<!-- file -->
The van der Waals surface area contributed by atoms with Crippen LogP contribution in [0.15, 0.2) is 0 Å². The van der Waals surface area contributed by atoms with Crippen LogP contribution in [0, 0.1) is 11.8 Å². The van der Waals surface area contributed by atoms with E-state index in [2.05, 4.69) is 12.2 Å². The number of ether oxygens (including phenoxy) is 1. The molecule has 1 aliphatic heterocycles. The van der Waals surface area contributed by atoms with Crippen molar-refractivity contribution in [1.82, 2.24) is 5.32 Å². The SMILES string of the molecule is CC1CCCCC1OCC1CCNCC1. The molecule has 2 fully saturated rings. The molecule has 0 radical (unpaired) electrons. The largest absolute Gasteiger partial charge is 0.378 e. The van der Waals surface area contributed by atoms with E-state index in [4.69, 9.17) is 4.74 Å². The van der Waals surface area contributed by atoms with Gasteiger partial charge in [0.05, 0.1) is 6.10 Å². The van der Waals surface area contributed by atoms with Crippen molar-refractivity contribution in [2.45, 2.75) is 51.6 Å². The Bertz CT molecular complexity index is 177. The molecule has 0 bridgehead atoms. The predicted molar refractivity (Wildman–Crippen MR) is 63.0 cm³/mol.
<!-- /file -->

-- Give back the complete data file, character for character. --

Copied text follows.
The van der Waals surface area contributed by atoms with Crippen LogP contribution in [0.15, 0.2) is 0 Å². The van der Waals surface area contributed by atoms with Crippen LogP contribution in [0, 0.1) is 11.8 Å². The van der Waals surface area contributed by atoms with E-state index in [2.05, 4.69) is 12.2 Å². The number of ether oxygens (including phenoxy) is 1. The molecule has 1 aliphatic heterocycles. The van der Waals surface area contributed by atoms with Crippen molar-refractivity contribution in [1.82, 2.24) is 5.32 Å². The SMILES string of the molecule is CC1CCCCC1OCC1CCNCC1. The molecule has 2 fully saturated rings. The molecule has 0 radical (unpaired) electrons. The largest absolute Gasteiger partial charge is 0.378 e. The van der Waals surface area contributed by atoms with E-state index in [4.69, 9.17) is 4.74 Å². The van der Waals surface area contributed by atoms with Gasteiger partial charge in [0.05, 0.1) is 6.10 Å². The van der Waals surface area contributed by atoms with Crippen molar-refractivity contribution in [2.45, 2.75) is 51.6 Å². The Bertz CT molecular complexity index is 177. The molecule has 0 bridgehead atoms. The predicted molar refractivity (Wildman–Crippen MR) is 63.0 cm³/mol.